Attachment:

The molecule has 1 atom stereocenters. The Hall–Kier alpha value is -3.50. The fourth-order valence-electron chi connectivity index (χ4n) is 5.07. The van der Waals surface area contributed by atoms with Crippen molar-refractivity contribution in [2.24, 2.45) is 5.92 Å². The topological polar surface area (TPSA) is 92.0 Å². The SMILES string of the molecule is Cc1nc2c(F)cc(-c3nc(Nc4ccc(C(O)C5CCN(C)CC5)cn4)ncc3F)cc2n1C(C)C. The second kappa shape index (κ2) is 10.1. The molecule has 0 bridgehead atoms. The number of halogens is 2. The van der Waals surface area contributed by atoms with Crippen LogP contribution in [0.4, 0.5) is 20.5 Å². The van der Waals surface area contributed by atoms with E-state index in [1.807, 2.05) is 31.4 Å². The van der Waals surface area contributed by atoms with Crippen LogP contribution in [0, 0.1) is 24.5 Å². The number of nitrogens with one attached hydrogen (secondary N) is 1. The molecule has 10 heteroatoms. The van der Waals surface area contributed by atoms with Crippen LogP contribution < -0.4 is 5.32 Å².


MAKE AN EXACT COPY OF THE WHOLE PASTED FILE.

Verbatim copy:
The molecule has 1 atom stereocenters. The Hall–Kier alpha value is -3.50. The fourth-order valence-electron chi connectivity index (χ4n) is 5.07. The van der Waals surface area contributed by atoms with Crippen molar-refractivity contribution in [2.24, 2.45) is 5.92 Å². The topological polar surface area (TPSA) is 92.0 Å². The SMILES string of the molecule is Cc1nc2c(F)cc(-c3nc(Nc4ccc(C(O)C5CCN(C)CC5)cn4)ncc3F)cc2n1C(C)C. The second kappa shape index (κ2) is 10.1. The molecule has 0 bridgehead atoms. The number of halogens is 2. The van der Waals surface area contributed by atoms with Crippen LogP contribution in [0.4, 0.5) is 20.5 Å². The van der Waals surface area contributed by atoms with E-state index in [1.807, 2.05) is 31.4 Å². The van der Waals surface area contributed by atoms with Crippen LogP contribution in [0, 0.1) is 24.5 Å². The number of nitrogens with one attached hydrogen (secondary N) is 1. The molecule has 10 heteroatoms. The van der Waals surface area contributed by atoms with Crippen LogP contribution < -0.4 is 5.32 Å².